Somewhere along the way we found out there was a “big three” and that if plants had lots of Nitrogen, Potassium and Phosphorus available the plants would produce like no one had seen before.
Soil was not the reason that plants grew big and produced well, these three chemicals were responsible for all plant growth and production.
Around this same time tilling was made easier by tractors and since we didn’t need soil, only dirt and some chemicals, it was easier to harvest if fields were huge and barren of everything except the single crop plant.
Modern agriculture took off in advertisements and even the government jumped on board and pushed farmers to get on this bandwagon.
That is how we have ended up where we are today, all the lack of nutrition in foods can be traced back to this invention of modern agriculture methods.

     But that is only how we got to this point, where a store bought apple, orange, vegetables, tomatoes all taste like nothing or are mere shadows of what they should taste like.
The real problem is that good nutrition starts with good old soil, the kind your great grandpa knew, rich and black, smelling sweet and holding all the moisture needed to grow a great, healthy plant that didn’t need help to survive because the pests and diseases couldn’t get a foot hold on those healthy plants.
The further we get from growing and nurturing soil, the sicker humans will get.
Our immune systems have nutritional needs that can’t be met by the chemical approach, just like soil, we need things that are living so we can be healthy.

to be continued

 
Maureen Atsali
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Looking forward to the next installments.  This is a subject near and dear to my heart.  As always, I appreciate your willingness to share your wisdom and experience.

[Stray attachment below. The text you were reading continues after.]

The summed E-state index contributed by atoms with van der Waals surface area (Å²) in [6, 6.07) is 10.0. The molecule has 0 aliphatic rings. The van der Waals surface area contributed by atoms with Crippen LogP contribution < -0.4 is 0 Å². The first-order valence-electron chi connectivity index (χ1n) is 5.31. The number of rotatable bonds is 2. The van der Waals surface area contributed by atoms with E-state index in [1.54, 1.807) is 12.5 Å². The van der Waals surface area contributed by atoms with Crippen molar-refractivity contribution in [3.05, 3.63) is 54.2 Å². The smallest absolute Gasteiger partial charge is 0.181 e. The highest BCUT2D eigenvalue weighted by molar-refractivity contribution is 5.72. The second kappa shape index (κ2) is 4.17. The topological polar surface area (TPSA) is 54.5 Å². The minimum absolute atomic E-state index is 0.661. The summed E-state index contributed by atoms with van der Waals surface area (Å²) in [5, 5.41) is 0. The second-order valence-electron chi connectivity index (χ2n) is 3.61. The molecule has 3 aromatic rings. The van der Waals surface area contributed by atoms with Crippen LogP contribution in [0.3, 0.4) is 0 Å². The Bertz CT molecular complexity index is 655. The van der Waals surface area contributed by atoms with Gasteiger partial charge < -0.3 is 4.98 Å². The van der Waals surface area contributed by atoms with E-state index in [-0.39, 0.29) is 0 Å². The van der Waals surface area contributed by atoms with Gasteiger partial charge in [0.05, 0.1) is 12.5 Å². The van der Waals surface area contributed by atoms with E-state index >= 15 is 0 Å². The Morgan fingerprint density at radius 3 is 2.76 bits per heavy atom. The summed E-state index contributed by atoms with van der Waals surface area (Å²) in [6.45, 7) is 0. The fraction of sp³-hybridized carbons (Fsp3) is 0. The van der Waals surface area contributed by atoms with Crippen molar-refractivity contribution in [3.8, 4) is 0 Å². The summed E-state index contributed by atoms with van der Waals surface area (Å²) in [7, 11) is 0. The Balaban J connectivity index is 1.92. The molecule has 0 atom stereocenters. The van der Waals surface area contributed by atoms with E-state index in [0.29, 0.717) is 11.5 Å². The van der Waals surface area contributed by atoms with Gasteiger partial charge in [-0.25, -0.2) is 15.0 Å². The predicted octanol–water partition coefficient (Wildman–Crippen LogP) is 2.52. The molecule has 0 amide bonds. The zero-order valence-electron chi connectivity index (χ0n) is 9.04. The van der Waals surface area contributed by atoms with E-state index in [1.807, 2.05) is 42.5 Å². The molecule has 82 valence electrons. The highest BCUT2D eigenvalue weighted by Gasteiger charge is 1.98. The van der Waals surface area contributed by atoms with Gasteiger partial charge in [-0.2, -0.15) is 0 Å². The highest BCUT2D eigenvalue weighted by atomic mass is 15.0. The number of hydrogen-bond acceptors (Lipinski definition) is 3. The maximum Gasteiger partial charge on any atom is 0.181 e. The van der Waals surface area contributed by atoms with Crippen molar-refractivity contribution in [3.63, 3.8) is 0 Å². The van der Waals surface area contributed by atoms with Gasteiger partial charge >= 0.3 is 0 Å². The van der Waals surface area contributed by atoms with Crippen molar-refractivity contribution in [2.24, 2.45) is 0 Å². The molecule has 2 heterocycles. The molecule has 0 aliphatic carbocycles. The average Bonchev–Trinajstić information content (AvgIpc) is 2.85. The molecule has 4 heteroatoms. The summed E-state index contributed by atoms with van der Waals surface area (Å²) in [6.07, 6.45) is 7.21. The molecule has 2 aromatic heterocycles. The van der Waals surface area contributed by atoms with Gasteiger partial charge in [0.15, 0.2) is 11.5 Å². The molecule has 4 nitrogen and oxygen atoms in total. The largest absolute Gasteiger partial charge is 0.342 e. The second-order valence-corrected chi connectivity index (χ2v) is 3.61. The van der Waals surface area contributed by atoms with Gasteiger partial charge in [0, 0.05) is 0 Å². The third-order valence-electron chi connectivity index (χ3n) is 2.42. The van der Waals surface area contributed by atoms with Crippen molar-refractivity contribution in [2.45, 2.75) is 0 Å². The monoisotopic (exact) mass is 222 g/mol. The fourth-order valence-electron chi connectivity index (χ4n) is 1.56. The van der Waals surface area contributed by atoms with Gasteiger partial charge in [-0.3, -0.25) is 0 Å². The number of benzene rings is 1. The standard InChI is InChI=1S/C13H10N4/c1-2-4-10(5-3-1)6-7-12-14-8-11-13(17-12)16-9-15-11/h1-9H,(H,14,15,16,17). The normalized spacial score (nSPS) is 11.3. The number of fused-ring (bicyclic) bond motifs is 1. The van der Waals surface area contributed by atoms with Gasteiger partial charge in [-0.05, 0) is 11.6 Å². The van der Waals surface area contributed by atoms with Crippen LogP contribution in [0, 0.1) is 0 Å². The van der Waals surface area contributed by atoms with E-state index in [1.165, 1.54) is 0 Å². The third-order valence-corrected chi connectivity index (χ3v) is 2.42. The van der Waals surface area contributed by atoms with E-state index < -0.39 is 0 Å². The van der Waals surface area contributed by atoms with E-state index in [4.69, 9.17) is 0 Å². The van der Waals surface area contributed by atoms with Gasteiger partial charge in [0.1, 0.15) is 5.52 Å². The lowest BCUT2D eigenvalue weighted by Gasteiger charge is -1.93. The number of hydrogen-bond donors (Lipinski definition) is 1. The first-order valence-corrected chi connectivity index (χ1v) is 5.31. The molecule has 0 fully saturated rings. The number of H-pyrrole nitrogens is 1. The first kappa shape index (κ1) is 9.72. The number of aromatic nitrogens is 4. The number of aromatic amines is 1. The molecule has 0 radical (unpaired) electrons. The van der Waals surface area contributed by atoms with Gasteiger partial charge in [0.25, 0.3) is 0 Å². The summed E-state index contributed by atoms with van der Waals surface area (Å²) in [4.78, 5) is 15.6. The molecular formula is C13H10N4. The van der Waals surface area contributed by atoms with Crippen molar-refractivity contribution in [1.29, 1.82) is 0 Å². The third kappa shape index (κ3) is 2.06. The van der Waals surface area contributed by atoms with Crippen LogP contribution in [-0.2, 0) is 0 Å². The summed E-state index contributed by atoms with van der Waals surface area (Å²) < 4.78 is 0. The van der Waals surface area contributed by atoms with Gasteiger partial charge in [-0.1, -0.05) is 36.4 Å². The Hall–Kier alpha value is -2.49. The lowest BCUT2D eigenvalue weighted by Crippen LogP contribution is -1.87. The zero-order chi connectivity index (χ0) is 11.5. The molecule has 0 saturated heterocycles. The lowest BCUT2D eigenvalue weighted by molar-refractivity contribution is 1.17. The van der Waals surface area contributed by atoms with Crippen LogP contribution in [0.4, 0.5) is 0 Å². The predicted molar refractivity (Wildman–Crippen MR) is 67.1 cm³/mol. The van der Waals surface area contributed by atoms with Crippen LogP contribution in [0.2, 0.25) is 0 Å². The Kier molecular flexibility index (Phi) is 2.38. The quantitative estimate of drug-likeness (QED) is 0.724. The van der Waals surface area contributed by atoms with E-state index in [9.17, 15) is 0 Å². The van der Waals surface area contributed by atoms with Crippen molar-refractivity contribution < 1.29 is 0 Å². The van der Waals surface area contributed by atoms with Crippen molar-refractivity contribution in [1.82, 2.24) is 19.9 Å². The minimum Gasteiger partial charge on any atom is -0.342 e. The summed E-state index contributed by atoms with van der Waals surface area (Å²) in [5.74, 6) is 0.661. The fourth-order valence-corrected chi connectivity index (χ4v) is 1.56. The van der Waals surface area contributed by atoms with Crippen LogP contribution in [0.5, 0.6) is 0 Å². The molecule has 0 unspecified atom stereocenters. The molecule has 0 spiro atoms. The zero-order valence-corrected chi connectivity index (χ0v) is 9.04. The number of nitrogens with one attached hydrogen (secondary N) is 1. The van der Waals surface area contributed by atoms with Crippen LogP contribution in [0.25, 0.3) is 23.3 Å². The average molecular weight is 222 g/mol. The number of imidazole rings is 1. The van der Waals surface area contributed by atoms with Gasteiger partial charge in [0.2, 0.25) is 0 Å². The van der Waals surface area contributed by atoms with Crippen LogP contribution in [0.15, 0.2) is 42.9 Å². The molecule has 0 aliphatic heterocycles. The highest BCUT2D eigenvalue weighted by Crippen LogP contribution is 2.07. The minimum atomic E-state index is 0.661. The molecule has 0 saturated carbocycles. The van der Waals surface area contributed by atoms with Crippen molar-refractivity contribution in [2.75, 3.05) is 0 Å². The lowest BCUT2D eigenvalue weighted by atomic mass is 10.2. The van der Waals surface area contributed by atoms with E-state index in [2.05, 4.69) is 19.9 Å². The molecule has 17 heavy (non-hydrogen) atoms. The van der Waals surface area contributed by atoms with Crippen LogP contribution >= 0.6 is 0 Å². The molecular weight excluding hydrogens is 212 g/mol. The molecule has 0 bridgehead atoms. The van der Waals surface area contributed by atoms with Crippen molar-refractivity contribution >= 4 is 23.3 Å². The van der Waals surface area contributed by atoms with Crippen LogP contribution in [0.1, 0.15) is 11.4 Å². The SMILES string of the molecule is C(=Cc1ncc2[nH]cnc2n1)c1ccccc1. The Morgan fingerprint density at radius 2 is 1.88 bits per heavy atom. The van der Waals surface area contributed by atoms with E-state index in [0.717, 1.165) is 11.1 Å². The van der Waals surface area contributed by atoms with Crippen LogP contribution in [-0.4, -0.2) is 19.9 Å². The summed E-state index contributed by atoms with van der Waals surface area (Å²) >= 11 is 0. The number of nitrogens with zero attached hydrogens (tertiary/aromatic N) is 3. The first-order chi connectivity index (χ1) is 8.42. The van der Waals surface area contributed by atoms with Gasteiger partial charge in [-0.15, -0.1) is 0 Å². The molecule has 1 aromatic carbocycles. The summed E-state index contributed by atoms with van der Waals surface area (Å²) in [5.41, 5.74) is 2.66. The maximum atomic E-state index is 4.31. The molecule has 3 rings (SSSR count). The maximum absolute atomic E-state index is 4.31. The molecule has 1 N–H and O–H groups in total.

James Freyr
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Well put Redhawk! I have had similar thoughts and beliefs for a few years now which are reinforced the more I read and learn about proper nutrition and diet from nutrient dense foods both raw and minimally processed (steamed broccoli is processed right?) grown in healthy soil. This thread makes me think of another area I've learned about that is iniquitously interconnected which is the revolving door or powerful people running the FDA, pharmaceutical and chemical companies. Former monsanto execs now work at the FDA and the same for former pharmaceutical execs, and some former FDA execs now work for pharmaceutical giants and monsanto, syngenta, dow, the list goes on. They're all friends and do favors for each other to prop up the house of cards to make sure the respective companies products are approved and on the market to ensure the one singularity they are concerned with: profits. I believe there is a nefarious agenda to keep GMO food and it's necessary chemicals for growing on the market (as one example) so people eat toxic food and stay sick so they go to the doctor and get the prescription drugs to treat the symptoms without ever realizing the underlying cause of their ailments: poor food quality/toxic residue. Healthy food is the answer for a healthy body. Granted there are still viral and bacterial pathogens we get exposed to that can make us sick, but unfortunately the masses just don't get it, and think eating twinkies and fast food while gulping down mountain dew is food, and it's not food.

Looking forward to the next installment!
 
Libbie Hawker
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This is great so far! I appreciate the thought you've put into clarifying what is your opinion and what is not--that's important in this type of presentation.

Have you read Eating On the Wild Side by Jo Robinson? I learned so much from that book. It's all about the original, undomesticated versions of most of the plants we currently farm for food in a Western diet, and how those original versions differ from what we can buy in grocery stores today. (And how you can select the most nutritional versions of each food from grocery store offerings.) A very useful and interesting book! It's one of the things that started me toward permaculture. It might be useful for adding some bits and pieces to your presentation.
 
David Livingston
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Hi Bryant
I am not sure that ammonia gas was ever used directly as a weapon in WWII the Germans had far " better " weapons at their disposal . Why it was important was that before WWI most of the nitrogen compounds used in explosives were derived from verious natural products such as bird droppings . The Allies stopped the German trade in these products so the Germans  were forced to look else where . Had they not discovered this process the war would have finished years earlier as the Germans would have run out of bullets .

David
 
Bryant RedHawk